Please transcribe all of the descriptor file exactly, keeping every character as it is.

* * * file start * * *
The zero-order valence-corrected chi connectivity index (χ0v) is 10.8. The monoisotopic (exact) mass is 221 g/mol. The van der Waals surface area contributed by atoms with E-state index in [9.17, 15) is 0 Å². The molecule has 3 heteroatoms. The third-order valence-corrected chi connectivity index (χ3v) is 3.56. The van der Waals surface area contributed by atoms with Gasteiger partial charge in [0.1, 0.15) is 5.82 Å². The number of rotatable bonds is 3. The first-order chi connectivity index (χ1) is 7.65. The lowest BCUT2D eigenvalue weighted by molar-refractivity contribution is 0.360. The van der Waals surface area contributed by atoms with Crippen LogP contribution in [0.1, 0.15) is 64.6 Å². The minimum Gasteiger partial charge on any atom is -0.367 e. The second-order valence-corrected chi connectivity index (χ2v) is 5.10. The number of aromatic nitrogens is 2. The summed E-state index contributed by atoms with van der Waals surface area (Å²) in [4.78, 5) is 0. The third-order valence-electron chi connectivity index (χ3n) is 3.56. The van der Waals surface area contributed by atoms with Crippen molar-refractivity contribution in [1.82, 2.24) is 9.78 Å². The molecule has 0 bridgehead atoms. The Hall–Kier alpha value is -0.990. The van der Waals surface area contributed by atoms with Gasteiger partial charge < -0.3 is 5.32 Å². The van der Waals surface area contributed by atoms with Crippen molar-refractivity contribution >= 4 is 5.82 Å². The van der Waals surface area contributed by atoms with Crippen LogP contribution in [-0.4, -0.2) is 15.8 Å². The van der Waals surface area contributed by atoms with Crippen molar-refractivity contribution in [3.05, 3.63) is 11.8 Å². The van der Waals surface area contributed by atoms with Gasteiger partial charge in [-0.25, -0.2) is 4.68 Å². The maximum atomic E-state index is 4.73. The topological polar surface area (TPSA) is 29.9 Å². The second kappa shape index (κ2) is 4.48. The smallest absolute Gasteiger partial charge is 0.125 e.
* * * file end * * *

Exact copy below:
The zero-order valence-corrected chi connectivity index (χ0v) is 10.8. The monoisotopic (exact) mass is 221 g/mol. The van der Waals surface area contributed by atoms with E-state index in [9.17, 15) is 0 Å². The molecule has 3 heteroatoms. The third-order valence-corrected chi connectivity index (χ3v) is 3.56. The van der Waals surface area contributed by atoms with Gasteiger partial charge in [0.1, 0.15) is 5.82 Å². The number of rotatable bonds is 3. The first-order chi connectivity index (χ1) is 7.65. The lowest BCUT2D eigenvalue weighted by molar-refractivity contribution is 0.360. The van der Waals surface area contributed by atoms with Crippen LogP contribution in [0.1, 0.15) is 64.6 Å². The minimum Gasteiger partial charge on any atom is -0.367 e. The second-order valence-corrected chi connectivity index (χ2v) is 5.10. The number of aromatic nitrogens is 2. The summed E-state index contributed by atoms with van der Waals surface area (Å²) in [4.78, 5) is 0. The third-order valence-electron chi connectivity index (χ3n) is 3.56. The van der Waals surface area contributed by atoms with Crippen molar-refractivity contribution in [1.82, 2.24) is 9.78 Å². The molecule has 0 bridgehead atoms. The Hall–Kier alpha value is -0.990. The van der Waals surface area contributed by atoms with Gasteiger partial charge < -0.3 is 5.32 Å². The van der Waals surface area contributed by atoms with Crippen molar-refractivity contribution >= 4 is 5.82 Å². The van der Waals surface area contributed by atoms with Crippen LogP contribution in [-0.4, -0.2) is 15.8 Å². The van der Waals surface area contributed by atoms with Crippen molar-refractivity contribution in [3.05, 3.63) is 11.8 Å². The van der Waals surface area contributed by atoms with Gasteiger partial charge in [-0.25, -0.2) is 4.68 Å². The maximum atomic E-state index is 4.73. The topological polar surface area (TPSA) is 29.9 Å². The second kappa shape index (κ2) is 4.48. The smallest absolute Gasteiger partial charge is 0.125 e.